The Weary City

The Weary City

by Wendelin Gray


Publisher Amazon Digital Services

Published in Science Fiction & Fantasy

Are you an AUTHOR? Click here to include your books on

Book Description

Alone and stuck with an unwanted pregnancy, trailer park queen Terry Watts is given an old book of spells by a stranger. Instead of granting her wish to be free from her troubles, the spell sends her to a blasted, post-apocalyptic city ruled by a magician and his pack of mastiffs. All the city holds is magical dust, soul-eating dogs, dead flowers and vengeful spirits of children sacrificed to the Dogmaster, for Terry was not the first woman to be trapped in the city by the strange book of spells. Terry must make a choice about her unborn child and confront her own family’s history.

Sample Chapter

Matthew, chapter 4, verse 1: Then was Jesus led up of the Spirit into the wilderness to be tempted of the devil. Terry Watts walked down that dark road alone. Her feet ached from carrying her excess weight, but soon, Terry thought, soon it would be over, and the baby would be born. For now, she would just have to live with the inconvenience. She wished she had accepted the ride home from her friends, but the beer had tasted too good for her to leave so early. The tree-lined road swam around her as she tried to walk without falling.

Her drinking always upset her. She knew it wasn't good for the baby, but she couldn't stop herself, and it looked as though both of them would be in a bad way, for the night at least. Tomorrow, she would start again, she told herself. Tomorrow she wouldn't drink a drop, no matter how much she thought she needed it. That would be the first step to changing her life.

And what a miserable life it had turned out to be. Terry was only twenty‑seven, but everything seemed to weigh her down, her job, her boyfriend, and now the baby. She had given up on everything she ever wanted, ignored all her dreams, but for what? she wondered. She barely had enough to live on, and she certainly couldn't live the way she wished.

Every morning when she woke up, the day looked too long. Her job only added to her dissatisfaction. The cafe would soon close up for good, would leave her more desperate than before, but she had no control over any of it, not even over herself anymore. Even so, she wouldn't miss her job because now, with the baby growing inside her, standing on her feet all day had become so uncomfortable she couldn't remember anything the customers said to her.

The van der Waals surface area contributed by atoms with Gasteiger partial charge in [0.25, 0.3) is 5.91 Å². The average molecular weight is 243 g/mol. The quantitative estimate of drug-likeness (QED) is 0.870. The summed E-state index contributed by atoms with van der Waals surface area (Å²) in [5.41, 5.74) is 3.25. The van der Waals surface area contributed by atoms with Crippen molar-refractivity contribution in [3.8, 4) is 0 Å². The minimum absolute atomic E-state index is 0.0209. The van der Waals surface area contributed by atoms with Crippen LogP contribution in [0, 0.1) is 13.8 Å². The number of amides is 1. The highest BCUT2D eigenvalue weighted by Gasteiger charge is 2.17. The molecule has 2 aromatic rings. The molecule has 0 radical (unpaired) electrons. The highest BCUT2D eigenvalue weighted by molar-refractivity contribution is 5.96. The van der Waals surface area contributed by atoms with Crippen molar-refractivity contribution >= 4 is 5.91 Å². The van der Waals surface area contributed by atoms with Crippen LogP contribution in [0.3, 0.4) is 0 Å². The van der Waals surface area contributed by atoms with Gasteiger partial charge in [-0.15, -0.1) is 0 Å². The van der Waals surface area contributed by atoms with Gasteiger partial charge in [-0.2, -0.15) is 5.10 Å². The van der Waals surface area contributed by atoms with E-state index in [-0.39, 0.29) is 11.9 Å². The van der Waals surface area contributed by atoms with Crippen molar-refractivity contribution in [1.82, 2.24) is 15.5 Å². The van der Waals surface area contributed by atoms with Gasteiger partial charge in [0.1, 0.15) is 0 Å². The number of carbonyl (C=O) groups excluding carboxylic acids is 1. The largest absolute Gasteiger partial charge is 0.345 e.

Aside from work, she had nothing. Every day, she went home to her empty trailer, trying not to see all the little things Billy left behind when he took off, his used razors, the books of matches from his favorite bar. They reminded her of everything she didn't want to think about, and so did the baby, but Terry couldn't bring herself to get rid of any of it. She needed it to remind herself of the pain. Her anger fed her in some strange way, making her want to change her life and escape from the inescapable position she found herself in. But wanting it wasn't enough because she didn't know how to begin.

At first, she thought the baby would be a new beginning, purging her of Billy and everything that had gone before, but she finally saw it for what it was, a trap. She couldn't escape any easier with a baby than if she was alone. She thought of her mother, who had left Terry when she was almost too young to remember, and the betrayal filled her with fresh bitterness. That was when the trouble began. Since then, Terry had chosen the most destructive path, and it seemed to be too late to choose another.

Turning her mind away from her disappointments, Terry whistled to herself to lift her spirits and forget her aching feet. She looked up on either side of her at the dark, unbroken lines of trees swaying in unison with the wind, leaning away then closing in on her at intervals, like something in a funhouse mirror. Terry didn't see any houses as she passed, though the branches of the trees could have easily hidden houses set farther back from the road within their protective shadows. Since she had grown up in this rural community and often walked these roads at night, she usually enjoyed the solitude the dark lane provided.